While visiting the Greek island of Mykonos recently, my friend and I sat at a waterside café imbibing icy drinks, snacking on island specialties, and watching the tourists stream from the cruise ship that had just anchored in the harbor. (We had been lucky and had managed to snag places on the third tender to bring guests to shore.)
Across from the café sat a woman all dressed in black sharing our view.
The woman in black sat in the same spot for almost an hour, then she stood up, took off her shoes, and dabbled her feet in the cool, clear water, giving us the opportunity for an extra interesting photo.
Two of my favorite photos of Venice enhanced by gulls that flew into the setting. The rain kept the gondolas docked for a short time, but as soon as the sun came back out, excited tourists climbed in for tours of the canals.
New guests to our house always say the same thing when walking into our living room for the first time, “Wow, you’ve got a lot of books.” With thirteen bookcases—most double-stacked—and a custom built-in wall unit crammed with books, the principal decorations at the Miller Ranch are book spines.
Anna Quindlen said, “I would be most content if my children grew up to be the kind of people who think decorating consists mostly of building enough bookshelves.” I can relate, Anna. We are clearly kin.
“Buy a Kindle. “ I divorced my Kindle in 2010 when it died on a long conference trip. I asked a friend to drive me to a bookstore, and I never went back.
“Get a library card. “ I have three, so does everyone in my house. We use them. We dedicated one shelf near the door for our library books, so they don’t get…
On May 28th, My friend Connie and I flew into Aeroporto di Venezia Marco Polo, Venice, Italy on a direct USAir flight from Philadelphia, arriving early in the morning on May 29th. We planned to join a cruise ship the next day, so we had only thirty hours in this glorious city.
The Marco Polo Airport, located on the Italian mainland, is a relatively short distance from Venice. We had several options for going from the airport to Venice: by land (airport bus or taxi) or by sea (water bus or water taxi). We chose the reasonably priced (15 euro = about $20 US) Alilaguna Blue water bus for the hour-long trip to San Marco Piazza (St. Mark’s Square). (Buy tickets inside the airport terminal and walk outside around the building to the docks…a five-minute walk.) We took this same Alilaguna Blue line from San Marco Piazza water stop out to the cruise terminal on May 30th for 8 euro (about $10 US).
The weather was remarkably pleasant: warm and sunny with partly cloudy skies.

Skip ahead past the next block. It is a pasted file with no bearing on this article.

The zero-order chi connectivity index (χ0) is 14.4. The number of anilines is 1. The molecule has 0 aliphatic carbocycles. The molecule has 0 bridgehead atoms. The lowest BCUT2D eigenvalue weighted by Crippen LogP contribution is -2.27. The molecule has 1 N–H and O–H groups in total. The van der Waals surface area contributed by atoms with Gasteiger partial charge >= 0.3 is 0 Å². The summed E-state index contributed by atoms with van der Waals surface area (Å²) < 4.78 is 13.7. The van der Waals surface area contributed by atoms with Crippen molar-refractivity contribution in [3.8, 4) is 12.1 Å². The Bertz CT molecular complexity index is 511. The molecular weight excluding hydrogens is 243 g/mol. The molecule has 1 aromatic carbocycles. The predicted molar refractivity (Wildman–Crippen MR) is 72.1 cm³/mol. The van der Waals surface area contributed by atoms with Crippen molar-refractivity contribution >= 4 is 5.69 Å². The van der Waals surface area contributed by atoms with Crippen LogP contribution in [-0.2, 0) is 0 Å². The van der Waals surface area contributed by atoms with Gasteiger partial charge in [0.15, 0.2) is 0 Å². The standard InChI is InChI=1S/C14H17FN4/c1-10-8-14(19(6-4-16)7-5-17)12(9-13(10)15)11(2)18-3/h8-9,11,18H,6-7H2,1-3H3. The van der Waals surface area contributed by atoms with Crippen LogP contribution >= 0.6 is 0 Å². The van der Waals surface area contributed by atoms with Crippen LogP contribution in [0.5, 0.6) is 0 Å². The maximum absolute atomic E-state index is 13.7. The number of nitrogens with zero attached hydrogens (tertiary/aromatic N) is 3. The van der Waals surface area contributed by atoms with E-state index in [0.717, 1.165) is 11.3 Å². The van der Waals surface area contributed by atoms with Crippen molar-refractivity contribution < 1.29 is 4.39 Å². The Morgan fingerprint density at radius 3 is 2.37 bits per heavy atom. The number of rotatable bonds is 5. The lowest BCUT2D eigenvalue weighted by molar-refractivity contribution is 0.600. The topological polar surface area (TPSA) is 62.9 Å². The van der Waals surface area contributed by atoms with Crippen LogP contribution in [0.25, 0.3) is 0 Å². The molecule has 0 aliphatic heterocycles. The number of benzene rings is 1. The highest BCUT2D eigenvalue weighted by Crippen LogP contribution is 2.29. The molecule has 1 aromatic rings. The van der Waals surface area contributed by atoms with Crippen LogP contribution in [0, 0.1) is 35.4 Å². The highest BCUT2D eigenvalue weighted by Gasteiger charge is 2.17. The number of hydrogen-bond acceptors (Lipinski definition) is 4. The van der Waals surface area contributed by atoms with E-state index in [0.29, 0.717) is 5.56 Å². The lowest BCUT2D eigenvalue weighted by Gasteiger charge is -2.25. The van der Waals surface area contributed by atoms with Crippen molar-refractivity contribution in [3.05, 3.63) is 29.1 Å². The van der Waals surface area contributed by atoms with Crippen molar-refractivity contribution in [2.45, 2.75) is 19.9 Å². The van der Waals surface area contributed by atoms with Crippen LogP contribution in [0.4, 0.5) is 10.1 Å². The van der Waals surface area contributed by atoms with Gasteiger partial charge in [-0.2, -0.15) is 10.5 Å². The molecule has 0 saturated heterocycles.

Other visitors joined us on the uncrowded and comfortable ride to Venice.
The most glamorous but most expensive way (110 euros = about $140 US) to get to San Marco Square or other water stops in Venice is to take a water taxi. The water taxis seem to rule the waterways, and our water bus slowed down to ride out the wake of the water taxis each time one raced by going in either direction. The water taxis did look like fun, but we liked the leisurely pace of our water bus. Our ride felt like a grand tour of the waterways with lots to see on the way.
Along the way, we saw lots of interesting water traffic.
Our first view of Venice was breathtaking.
Gondolas waited at the San Marco Square water bus station to take tourists out for a ride along the Grand Canal and other smaller canals.
The Grand Canal hummed with steady traffic.
Our hotel was just a few blocks (and two small bridges away) from the San Marco water stop. From this stop, we dragged our suitcases on wheels to our hotel. Alternately, we could have paid a porter to transport our luggage on a hand truck but being independent seemed like more fun.
This next youtube video gives you an idea about how individual tourists get their bags to their hotel in Venice. Of course, if you go to Venice with a tour group and arrange for transfers, the tour managers will have your luggage waiting in your hotel room or your cruise ship room.
And in this next video, Rick Steves gives an overview of his visit to Venice.
Internet connections can be tricky while traveling.
I have just spent 12 days at sea on a Mediterranean cruise (Norwegian Spirit) and have had a difficult time completing blog posts.
First of all, Internet connection time from a ship is expensive and SLOW. At $.55 a minute for the bargain rate and with the slow speed, publishing a new post was just not feasible. Believe me, I tried, but the minutes ticked away too fast.
Logging on to Internet on my Microsoft Surface 2 tablet ate up minutes and connecting to my blog took even more time. I blame this on the Internet access and not my tablet. I did manage to post one picture, but after that, I kept having problems loading the images. I resorted to using the ship’s computer because it was faster, and I could complete basic tasks (Gmail and Facebook checks) much more easily. Blogging was just too frustrating.
Now I am in a hotel in Barcelona with FREE Internet, and already I can see that working on the a blog post is much faster than at sea. I have already easily posted a photo to Facebook and to this draft post.
Second, I am using a new tablet, and I haven’t learned all the intricacies of it yet. The blogging process works the same as on my desktop computer, but it is definitely slower. Add the sensitivity of the touch screen (sometimes too touchy, sometimes not touchy enough), and I had added problems.
I tried to preview this post three times, but no luck. I can’t figure the reason for that.
Let’s hope I can publish what I have written. If you can read this post, I have been successful.